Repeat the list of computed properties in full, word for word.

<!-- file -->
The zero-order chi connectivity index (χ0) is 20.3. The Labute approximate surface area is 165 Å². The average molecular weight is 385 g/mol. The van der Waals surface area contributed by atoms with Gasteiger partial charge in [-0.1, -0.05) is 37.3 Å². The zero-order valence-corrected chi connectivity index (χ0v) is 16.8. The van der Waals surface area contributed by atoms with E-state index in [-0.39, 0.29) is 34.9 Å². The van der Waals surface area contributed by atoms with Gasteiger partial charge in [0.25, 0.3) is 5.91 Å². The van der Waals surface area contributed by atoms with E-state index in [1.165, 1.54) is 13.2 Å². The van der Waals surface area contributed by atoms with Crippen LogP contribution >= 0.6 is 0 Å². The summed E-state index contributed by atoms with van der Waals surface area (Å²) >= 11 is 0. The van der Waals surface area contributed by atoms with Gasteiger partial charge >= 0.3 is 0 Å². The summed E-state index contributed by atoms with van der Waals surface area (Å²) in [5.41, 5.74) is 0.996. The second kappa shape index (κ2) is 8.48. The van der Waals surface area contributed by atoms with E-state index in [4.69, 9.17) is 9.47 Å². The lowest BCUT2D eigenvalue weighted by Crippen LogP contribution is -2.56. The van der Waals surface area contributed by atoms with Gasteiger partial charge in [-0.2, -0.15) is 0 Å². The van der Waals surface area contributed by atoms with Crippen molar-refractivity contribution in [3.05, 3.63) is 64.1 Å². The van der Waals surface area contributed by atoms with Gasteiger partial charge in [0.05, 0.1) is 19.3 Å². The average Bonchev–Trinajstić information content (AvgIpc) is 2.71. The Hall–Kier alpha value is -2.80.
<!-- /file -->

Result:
The zero-order chi connectivity index (χ0) is 20.3. The Labute approximate surface area is 165 Å². The average molecular weight is 385 g/mol. The van der Waals surface area contributed by atoms with Gasteiger partial charge in [-0.1, -0.05) is 37.3 Å². The zero-order valence-corrected chi connectivity index (χ0v) is 16.8. The van der Waals surface area contributed by atoms with E-state index in [-0.39, 0.29) is 34.9 Å². The van der Waals surface area contributed by atoms with Gasteiger partial charge in [0.25, 0.3) is 5.91 Å². The van der Waals surface area contributed by atoms with E-state index in [1.165, 1.54) is 13.2 Å². The van der Waals surface area contributed by atoms with Crippen LogP contribution >= 0.6 is 0 Å². The summed E-state index contributed by atoms with van der Waals surface area (Å²) >= 11 is 0. The van der Waals surface area contributed by atoms with Gasteiger partial charge >= 0.3 is 0 Å². The summed E-state index contributed by atoms with van der Waals surface area (Å²) in [5.41, 5.74) is 0.996. The second kappa shape index (κ2) is 8.48. The van der Waals surface area contributed by atoms with E-state index in [4.69, 9.17) is 9.47 Å². The lowest BCUT2D eigenvalue weighted by Crippen LogP contribution is -2.56. The van der Waals surface area contributed by atoms with Gasteiger partial charge in [-0.2, -0.15) is 0 Å². The van der Waals surface area contributed by atoms with Crippen molar-refractivity contribution in [3.05, 3.63) is 64.1 Å². The van der Waals surface area contributed by atoms with Gasteiger partial charge in [0.05, 0.1) is 19.3 Å². The average Bonchev–Trinajstić information content (AvgIpc) is 2.71. The Hall–Kier alpha value is -2.80.